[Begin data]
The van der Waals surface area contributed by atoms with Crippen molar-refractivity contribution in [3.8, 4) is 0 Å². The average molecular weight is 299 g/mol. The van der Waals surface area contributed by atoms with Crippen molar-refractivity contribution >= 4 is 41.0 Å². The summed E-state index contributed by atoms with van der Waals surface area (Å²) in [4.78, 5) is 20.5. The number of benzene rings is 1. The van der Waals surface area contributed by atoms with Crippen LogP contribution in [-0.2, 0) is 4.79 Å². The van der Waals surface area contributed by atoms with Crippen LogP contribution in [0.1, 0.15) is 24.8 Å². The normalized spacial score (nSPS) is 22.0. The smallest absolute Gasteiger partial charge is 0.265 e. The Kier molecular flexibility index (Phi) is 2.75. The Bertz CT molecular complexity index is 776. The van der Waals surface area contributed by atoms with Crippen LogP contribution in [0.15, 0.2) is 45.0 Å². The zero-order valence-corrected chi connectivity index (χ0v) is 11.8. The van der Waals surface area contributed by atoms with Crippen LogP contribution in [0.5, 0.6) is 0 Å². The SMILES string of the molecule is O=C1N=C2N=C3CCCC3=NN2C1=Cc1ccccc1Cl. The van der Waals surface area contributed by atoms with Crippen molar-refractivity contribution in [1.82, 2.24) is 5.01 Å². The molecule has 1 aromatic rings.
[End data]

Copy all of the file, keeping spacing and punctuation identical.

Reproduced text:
The van der Waals surface area contributed by atoms with Crippen molar-refractivity contribution in [3.8, 4) is 0 Å². The average molecular weight is 299 g/mol. The van der Waals surface area contributed by atoms with Crippen molar-refractivity contribution >= 4 is 41.0 Å². The summed E-state index contributed by atoms with van der Waals surface area (Å²) in [4.78, 5) is 20.5. The number of benzene rings is 1. The van der Waals surface area contributed by atoms with Crippen LogP contribution in [-0.2, 0) is 4.79 Å². The van der Waals surface area contributed by atoms with Crippen LogP contribution in [0.1, 0.15) is 24.8 Å². The normalized spacial score (nSPS) is 22.0. The smallest absolute Gasteiger partial charge is 0.265 e. The Kier molecular flexibility index (Phi) is 2.75. The Bertz CT molecular complexity index is 776. The van der Waals surface area contributed by atoms with Crippen LogP contribution in [0.15, 0.2) is 45.0 Å². The zero-order valence-corrected chi connectivity index (χ0v) is 11.8. The van der Waals surface area contributed by atoms with Crippen LogP contribution in [0.5, 0.6) is 0 Å². The SMILES string of the molecule is O=C1N=C2N=C3CCCC3=NN2C1=Cc1ccccc1Cl. The van der Waals surface area contributed by atoms with Crippen molar-refractivity contribution in [1.82, 2.24) is 5.01 Å². The molecule has 1 aromatic rings.